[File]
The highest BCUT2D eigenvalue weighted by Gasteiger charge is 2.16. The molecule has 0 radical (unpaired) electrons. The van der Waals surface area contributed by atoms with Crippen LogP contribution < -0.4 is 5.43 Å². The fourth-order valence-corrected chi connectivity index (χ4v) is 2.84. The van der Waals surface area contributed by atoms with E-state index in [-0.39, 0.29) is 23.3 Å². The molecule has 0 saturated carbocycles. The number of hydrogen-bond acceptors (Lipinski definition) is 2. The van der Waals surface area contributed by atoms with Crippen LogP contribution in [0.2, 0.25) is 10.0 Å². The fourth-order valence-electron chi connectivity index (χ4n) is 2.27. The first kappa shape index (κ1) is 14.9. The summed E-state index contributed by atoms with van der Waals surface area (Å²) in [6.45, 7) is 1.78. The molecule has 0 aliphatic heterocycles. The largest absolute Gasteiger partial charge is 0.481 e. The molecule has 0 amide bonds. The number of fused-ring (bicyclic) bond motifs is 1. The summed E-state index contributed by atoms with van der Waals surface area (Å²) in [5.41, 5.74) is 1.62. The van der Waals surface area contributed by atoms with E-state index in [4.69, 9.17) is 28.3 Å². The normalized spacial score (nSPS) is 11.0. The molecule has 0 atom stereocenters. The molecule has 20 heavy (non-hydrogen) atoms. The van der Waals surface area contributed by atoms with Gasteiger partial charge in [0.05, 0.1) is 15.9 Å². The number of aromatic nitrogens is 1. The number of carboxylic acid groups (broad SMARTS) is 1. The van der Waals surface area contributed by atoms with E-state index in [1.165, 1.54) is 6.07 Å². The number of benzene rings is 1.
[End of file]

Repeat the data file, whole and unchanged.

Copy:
The highest BCUT2D eigenvalue weighted by Gasteiger charge is 2.16. The molecule has 0 radical (unpaired) electrons. The van der Waals surface area contributed by atoms with Crippen LogP contribution < -0.4 is 5.43 Å². The fourth-order valence-corrected chi connectivity index (χ4v) is 2.84. The van der Waals surface area contributed by atoms with E-state index in [-0.39, 0.29) is 23.3 Å². The molecule has 0 saturated carbocycles. The number of hydrogen-bond acceptors (Lipinski definition) is 2. The van der Waals surface area contributed by atoms with Crippen LogP contribution in [0.2, 0.25) is 10.0 Å². The fourth-order valence-electron chi connectivity index (χ4n) is 2.27. The first kappa shape index (κ1) is 14.9. The summed E-state index contributed by atoms with van der Waals surface area (Å²) in [6.45, 7) is 1.78. The molecule has 0 aliphatic heterocycles. The largest absolute Gasteiger partial charge is 0.481 e. The molecule has 0 amide bonds. The number of fused-ring (bicyclic) bond motifs is 1. The summed E-state index contributed by atoms with van der Waals surface area (Å²) in [5.41, 5.74) is 1.62. The van der Waals surface area contributed by atoms with E-state index in [4.69, 9.17) is 28.3 Å². The normalized spacial score (nSPS) is 11.0. The molecule has 0 atom stereocenters. The molecule has 20 heavy (non-hydrogen) atoms. The van der Waals surface area contributed by atoms with Gasteiger partial charge in [0.05, 0.1) is 15.9 Å². The number of aromatic nitrogens is 1. The number of carboxylic acid groups (broad SMARTS) is 1. The van der Waals surface area contributed by atoms with E-state index in [1.165, 1.54) is 6.07 Å². The number of benzene rings is 1.